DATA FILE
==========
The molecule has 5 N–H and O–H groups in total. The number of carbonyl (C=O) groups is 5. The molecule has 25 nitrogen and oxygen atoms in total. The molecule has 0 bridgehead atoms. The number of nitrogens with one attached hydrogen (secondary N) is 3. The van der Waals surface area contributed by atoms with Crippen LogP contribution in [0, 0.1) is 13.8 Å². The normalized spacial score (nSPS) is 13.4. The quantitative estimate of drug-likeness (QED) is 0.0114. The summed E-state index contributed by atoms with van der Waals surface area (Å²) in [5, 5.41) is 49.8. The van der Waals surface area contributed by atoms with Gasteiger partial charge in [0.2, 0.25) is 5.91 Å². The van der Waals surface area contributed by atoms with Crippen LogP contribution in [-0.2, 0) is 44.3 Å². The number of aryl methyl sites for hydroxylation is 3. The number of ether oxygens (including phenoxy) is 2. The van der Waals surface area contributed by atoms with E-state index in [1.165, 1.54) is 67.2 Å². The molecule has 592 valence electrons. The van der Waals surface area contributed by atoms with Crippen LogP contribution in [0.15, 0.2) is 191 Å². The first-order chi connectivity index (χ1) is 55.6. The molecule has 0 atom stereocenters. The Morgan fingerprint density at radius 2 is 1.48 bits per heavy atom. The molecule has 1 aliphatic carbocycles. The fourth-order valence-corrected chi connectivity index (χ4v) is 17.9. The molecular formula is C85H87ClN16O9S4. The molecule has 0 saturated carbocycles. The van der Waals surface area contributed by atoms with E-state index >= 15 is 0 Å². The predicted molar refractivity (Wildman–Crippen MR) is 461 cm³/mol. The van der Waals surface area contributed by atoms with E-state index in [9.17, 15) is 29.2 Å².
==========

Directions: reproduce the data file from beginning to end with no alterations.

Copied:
The molecule has 5 N–H and O–H groups in total. The number of carbonyl (C=O) groups is 5. The molecule has 25 nitrogen and oxygen atoms in total. The molecule has 0 bridgehead atoms. The number of nitrogens with one attached hydrogen (secondary N) is 3. The van der Waals surface area contributed by atoms with Crippen LogP contribution in [0, 0.1) is 13.8 Å². The normalized spacial score (nSPS) is 13.4. The quantitative estimate of drug-likeness (QED) is 0.0114. The summed E-state index contributed by atoms with van der Waals surface area (Å²) in [5, 5.41) is 49.8. The van der Waals surface area contributed by atoms with Gasteiger partial charge in [0.2, 0.25) is 5.91 Å². The van der Waals surface area contributed by atoms with Crippen LogP contribution in [-0.2, 0) is 44.3 Å². The number of aryl methyl sites for hydroxylation is 3. The number of ether oxygens (including phenoxy) is 2. The van der Waals surface area contributed by atoms with E-state index in [1.165, 1.54) is 67.2 Å². The molecule has 592 valence electrons. The van der Waals surface area contributed by atoms with Crippen LogP contribution in [0.15, 0.2) is 191 Å². The first-order chi connectivity index (χ1) is 55.6. The molecule has 0 atom stereocenters. The Morgan fingerprint density at radius 2 is 1.48 bits per heavy atom. The molecule has 1 aliphatic carbocycles. The fourth-order valence-corrected chi connectivity index (χ4v) is 17.9. The molecular formula is C85H87ClN16O9S4. The molecule has 0 saturated carbocycles. The van der Waals surface area contributed by atoms with E-state index >= 15 is 0 Å². The predicted molar refractivity (Wildman–Crippen MR) is 461 cm³/mol. The van der Waals surface area contributed by atoms with E-state index in [9.17, 15) is 29.2 Å².